The new BU BEST NSF–funded project—called BEST BET, for Beginning Enhancement Track—is an opportunity to expose UMass Lowell undergraduates to “what the research experience is, what a PhD student is,” Nugent says. “It’s not just going to classes—it’s doing real stuff.”
At Xavier University of Louisiana, Kelly Johanson, an associate professor of chemistry, is part of a faculty team working to engage undergraduates from diverse backgrounds in exploring biomedical research careers through a national, NIH-funded Building Infrastructure Leading to Diversity (BUILD) initiative. Xavier, which already partners with BU through BUILD and BU’s BEST BET, will offer additional opportunities for Xavier students to learn firsthand about research careers, says Johanson.
“What’s nice about BU’s BEST BET is that it exposes students to different types of careers other than just traditional professor,” she says. “We have students who are interested in biomedical research, but we don’t have much of that down here. We don’t have somewhere down the street to show them: this is what you can do, these are the possibilities.”
In addition to the INCLUDES grant, BU has received two NSF awards to promote diversity in STEM fields. The University is one of nine institutions sharing a five-year, $2 million Alliances for Graduate Education and the Professoriate (AGEP) grant to study and improve pathways to STEM careers for students, postdocs, and faculty who are underrepresented minorities and from other disadvantaged groups. BU’s portion of the grant amounts to $174,000 over five years.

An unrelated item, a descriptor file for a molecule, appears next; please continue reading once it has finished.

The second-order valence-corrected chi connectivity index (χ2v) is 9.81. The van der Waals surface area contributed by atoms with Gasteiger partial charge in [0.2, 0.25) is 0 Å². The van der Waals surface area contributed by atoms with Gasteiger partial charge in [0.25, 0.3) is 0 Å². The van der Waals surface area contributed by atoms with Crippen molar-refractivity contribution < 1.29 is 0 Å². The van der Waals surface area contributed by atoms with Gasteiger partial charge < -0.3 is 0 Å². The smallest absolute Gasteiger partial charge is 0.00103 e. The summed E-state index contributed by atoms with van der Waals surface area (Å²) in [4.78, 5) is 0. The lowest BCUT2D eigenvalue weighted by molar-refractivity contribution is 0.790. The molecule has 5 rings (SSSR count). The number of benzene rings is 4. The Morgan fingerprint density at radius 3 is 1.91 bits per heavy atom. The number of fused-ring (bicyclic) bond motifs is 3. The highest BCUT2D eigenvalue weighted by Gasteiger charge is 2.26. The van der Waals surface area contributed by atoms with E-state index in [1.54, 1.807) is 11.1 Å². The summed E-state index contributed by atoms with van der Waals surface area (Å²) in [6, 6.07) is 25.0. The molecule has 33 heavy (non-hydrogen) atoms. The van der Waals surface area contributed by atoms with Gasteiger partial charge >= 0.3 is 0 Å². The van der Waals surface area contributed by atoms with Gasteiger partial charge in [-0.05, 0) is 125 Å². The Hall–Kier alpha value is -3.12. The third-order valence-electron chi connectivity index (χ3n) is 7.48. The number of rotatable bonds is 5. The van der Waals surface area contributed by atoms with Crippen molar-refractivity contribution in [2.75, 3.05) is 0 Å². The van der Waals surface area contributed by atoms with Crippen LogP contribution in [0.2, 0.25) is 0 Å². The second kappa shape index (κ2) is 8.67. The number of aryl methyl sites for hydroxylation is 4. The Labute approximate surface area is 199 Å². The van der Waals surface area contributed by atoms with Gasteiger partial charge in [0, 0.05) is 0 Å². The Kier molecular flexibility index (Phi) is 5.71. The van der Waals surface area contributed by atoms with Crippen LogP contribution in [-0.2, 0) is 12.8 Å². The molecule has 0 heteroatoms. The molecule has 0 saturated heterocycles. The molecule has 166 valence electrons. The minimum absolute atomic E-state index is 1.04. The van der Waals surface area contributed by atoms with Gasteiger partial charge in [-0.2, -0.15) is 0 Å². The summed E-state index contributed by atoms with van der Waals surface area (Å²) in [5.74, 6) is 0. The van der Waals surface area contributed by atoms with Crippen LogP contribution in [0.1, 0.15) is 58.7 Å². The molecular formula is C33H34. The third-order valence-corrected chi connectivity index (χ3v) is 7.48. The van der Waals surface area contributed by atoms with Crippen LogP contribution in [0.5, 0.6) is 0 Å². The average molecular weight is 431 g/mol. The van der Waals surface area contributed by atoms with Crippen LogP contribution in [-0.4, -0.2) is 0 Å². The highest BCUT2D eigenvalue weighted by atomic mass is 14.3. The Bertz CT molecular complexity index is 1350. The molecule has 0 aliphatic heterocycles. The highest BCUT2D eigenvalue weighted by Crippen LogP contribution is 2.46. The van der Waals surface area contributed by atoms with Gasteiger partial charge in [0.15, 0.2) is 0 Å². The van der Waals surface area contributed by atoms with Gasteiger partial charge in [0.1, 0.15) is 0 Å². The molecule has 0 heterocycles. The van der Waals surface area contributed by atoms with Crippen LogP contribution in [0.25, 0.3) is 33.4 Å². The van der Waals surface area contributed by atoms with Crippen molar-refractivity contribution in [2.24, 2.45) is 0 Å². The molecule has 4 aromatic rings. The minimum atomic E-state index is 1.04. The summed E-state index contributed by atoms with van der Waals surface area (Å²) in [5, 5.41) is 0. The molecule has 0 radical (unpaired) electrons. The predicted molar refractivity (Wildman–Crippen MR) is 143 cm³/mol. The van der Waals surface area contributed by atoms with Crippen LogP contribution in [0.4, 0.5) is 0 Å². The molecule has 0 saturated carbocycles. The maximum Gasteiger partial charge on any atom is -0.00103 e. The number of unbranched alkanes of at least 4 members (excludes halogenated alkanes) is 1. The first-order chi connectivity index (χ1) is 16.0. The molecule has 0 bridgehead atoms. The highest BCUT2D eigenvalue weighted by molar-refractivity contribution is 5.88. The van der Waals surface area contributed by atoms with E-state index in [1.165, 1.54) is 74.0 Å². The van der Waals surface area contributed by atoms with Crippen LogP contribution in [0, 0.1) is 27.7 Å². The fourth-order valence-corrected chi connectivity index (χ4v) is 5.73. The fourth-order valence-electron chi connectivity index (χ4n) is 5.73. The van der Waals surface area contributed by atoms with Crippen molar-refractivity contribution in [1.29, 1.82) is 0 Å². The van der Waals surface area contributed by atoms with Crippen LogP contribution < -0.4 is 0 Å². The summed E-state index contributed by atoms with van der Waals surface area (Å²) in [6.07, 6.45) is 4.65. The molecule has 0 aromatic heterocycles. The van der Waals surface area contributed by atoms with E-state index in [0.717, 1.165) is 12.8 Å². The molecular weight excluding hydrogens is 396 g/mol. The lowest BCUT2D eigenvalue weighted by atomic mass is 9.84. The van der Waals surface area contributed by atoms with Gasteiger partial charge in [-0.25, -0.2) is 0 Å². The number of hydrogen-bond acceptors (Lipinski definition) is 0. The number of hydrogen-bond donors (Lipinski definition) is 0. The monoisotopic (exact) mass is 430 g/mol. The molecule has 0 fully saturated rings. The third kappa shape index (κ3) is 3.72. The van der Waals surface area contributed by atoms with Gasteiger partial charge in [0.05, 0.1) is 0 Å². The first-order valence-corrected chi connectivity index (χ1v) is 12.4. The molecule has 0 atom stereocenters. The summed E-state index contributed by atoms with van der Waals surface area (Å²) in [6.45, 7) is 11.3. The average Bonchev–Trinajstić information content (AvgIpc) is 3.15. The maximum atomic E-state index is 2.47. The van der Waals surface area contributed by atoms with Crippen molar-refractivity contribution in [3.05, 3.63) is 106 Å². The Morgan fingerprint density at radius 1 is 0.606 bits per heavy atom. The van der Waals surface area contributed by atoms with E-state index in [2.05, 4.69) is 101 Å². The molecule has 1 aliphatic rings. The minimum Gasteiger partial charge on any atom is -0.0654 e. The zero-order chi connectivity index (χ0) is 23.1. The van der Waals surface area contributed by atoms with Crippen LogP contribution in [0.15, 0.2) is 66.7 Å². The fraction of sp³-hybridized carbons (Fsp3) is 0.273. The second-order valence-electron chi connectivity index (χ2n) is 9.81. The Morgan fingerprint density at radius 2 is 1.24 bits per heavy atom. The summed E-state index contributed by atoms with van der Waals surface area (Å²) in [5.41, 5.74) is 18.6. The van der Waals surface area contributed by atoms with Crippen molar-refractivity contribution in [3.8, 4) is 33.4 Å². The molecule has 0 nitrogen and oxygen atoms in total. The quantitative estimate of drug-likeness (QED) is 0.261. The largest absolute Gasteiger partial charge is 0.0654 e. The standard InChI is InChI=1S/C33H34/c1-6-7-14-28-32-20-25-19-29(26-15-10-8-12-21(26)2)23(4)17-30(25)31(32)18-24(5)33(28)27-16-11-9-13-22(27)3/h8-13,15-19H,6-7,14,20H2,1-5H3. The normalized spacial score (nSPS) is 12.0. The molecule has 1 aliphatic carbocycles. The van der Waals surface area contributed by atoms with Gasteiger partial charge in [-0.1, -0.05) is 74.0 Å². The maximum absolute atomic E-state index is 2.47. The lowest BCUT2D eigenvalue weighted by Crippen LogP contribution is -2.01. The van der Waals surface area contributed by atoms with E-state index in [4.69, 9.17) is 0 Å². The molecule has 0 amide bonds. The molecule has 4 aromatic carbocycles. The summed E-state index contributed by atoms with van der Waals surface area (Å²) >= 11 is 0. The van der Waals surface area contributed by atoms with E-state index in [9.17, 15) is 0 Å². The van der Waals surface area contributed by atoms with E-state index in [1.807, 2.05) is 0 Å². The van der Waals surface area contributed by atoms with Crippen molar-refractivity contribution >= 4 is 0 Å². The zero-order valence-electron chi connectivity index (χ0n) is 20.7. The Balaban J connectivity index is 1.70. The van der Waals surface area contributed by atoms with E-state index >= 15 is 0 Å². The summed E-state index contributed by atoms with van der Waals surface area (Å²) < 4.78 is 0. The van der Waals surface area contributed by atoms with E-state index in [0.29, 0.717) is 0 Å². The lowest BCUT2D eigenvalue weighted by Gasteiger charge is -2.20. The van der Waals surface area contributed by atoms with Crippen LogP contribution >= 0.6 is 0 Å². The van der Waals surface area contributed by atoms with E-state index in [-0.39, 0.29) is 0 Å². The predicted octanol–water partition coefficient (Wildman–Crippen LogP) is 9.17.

Iowa State University will lead the AGEP grant. The other seven are Cornell, Howard University, Northwestern University, University of Georgia, University of Buffalo, University of Texas, and University of Maryland, College Park. These institutions, as well as BU, are all members of the Center for the Integration of Research, Teaching, and Learning (CIRTL), a consortium of 43 research universities committed to preparing the next generation of STEM faculty.
Sarah Hokanson (CAS’05), BU director of professional development and postdoctoral affairs, is the principal investigator on the AGEP grant for BU.
“Ensuring that the next generation of faculty fully reflects the diversity in race, gender, culture, and intellectual talent across the United States is an important challenge facing all of higher education,” says Hokanson. “Being a part of the CIRTL AGEP alliance is an exciting opportunity for BU to partner with our peers to strengthen the mentoring relationships between faculty and trainees, improving our research and teaching climates and retaining graduate students and postdoctoral scholars in the academic pipeline.”
Other current BU initiatives aimed at engaging underrepresented students include a project run by Pamela Templer, a College of Arts & Sciences professor of biology, with other CAS and School of Public Health faculty. Templer is the principal investigator on a $3 million, five-year NSF Research Traineeship (NRT) grant to train graduate students from the interdisciplinary PhD programs in biogeoscience at the Graduate School of Arts & Sciences and in environmental health at SPH—with a push to target students from underrepresented groups—in tackling some of the major environmental challenges facing cities. Lucy Hutyra, a CAS associate professor of earth and environment, and Jonathan Levy, an SPH professor of environmental health, are co–principal investigators on the NRT grant.
This BU Today story was written by Sara Rimer.